I am continuing to work on my RTS bus conversion on weekends and in the evenings.
My current project is designing a sliding window shade that insulates the window when closed. Sadly, the RTS has single pane windows, and double pane windows are not available. For most conversions, one can buy factory new double pane replacement windows from Motion Windows. You send them a tracing of the original windows and they ship you a wooden crate with double pane windows that fit perfectly. That is possible because most buses used for conversions have flat glass in the side windows.
But my RTS was designed by General Motors, and they wanted a curvy modern shape to the vehicle like a car would have. The glass panes are curved, and Motion Windows can’t make a double pane curved pane window.
As a result, I will make sliding window shades that fit in a track lined with wool felt. Passenger airline windows are the closest example of what I envision. When you raise the shade, the shade disappears up into the inside of the ceiling, so that most of the shade is parallel to the roof when raised.
I built a prototype some time back, and the idea worked, but the sliding of the shade was stiff, and it sometimes got stuck and needed to be lowered and raised again in one smooth action. The cause of this was the complete lack of suitable bearings on the shade, which was a piece of unmounted countertop Formica plastic laminate.
I envision that the bearings will roll against 3/8″ square aluminum bar on the left and right of the shade, perpendicular to the floor. What’s been troubling me for a long while is how will I form the gentle yet variable radius bend into the aluminum so that I can install it. Today on YouTube I discovered the machine I need. I don’t know if TechShop has one of these, but if they don’t I suspect some machine shop in San Francisco has one and that I could have them bend the 20 pieces I’ll need to complete the shades. It would seem these could all be bent in an hour or three by someone who knows how to use the machine.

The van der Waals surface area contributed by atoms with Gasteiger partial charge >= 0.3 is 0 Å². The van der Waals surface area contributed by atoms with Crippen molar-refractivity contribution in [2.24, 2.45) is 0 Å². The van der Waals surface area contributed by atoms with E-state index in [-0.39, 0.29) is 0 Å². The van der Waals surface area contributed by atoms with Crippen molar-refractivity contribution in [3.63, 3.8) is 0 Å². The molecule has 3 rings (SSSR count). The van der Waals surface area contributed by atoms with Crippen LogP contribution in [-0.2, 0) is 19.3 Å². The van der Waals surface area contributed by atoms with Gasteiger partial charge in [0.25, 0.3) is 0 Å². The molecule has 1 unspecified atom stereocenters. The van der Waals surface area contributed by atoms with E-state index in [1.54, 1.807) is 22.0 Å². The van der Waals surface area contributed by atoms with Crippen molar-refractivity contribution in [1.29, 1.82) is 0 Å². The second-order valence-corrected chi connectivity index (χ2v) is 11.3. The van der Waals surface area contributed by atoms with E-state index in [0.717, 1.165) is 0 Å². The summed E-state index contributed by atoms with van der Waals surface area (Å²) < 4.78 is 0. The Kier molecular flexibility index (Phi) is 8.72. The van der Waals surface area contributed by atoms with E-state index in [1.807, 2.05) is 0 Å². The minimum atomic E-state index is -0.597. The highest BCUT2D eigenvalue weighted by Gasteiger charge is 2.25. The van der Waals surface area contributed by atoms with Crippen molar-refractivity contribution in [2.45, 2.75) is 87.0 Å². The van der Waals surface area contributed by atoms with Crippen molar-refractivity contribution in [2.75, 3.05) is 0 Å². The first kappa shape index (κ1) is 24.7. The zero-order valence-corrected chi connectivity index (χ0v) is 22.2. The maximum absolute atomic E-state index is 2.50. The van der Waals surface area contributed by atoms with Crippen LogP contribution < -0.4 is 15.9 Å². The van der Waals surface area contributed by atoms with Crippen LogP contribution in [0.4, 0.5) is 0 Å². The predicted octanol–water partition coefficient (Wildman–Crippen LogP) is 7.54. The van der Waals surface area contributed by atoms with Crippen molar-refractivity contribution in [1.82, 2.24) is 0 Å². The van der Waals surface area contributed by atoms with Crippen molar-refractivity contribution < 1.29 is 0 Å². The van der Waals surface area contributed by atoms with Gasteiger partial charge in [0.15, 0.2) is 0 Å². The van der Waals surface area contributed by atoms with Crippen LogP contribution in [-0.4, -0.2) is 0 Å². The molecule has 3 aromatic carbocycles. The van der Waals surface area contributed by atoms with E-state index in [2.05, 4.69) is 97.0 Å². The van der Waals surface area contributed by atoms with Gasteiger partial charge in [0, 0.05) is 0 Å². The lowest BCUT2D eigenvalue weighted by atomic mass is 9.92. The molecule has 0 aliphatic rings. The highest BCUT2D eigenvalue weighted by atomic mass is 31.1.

It may also be quite practical for me to simply build a wooden bending form that incorporates the varying curves I need, and just bend them with my own arms, as 3/8″ is not that thick. I suspect this is the way I’ll go. However, the machine I found is so impressive I wanted to write a post about it and show you the video.
I will insulate the aluminum shade with Reflectix brand reflective ‘bubble wrap’ style insulation. This insulation looks like bubble wrap sandwiched between two layers of aluminum foil. It’s very flexible, and the foil part is a plastic foil, not real aluminum foil, so it can be bent many times without cracking. Reflectix is also thin, so it will be able to glide up into the ceiling cavity without binding. This tight fitting shade with its Reflectix backing will probably insulate as well as the costly Motion Windows, and I get a built in window shade that should look high tech and sleek. My prototype certainly looked sleek, and I believe the improved aluminum version will be quite handsome. I’ll keep you posted on my progress.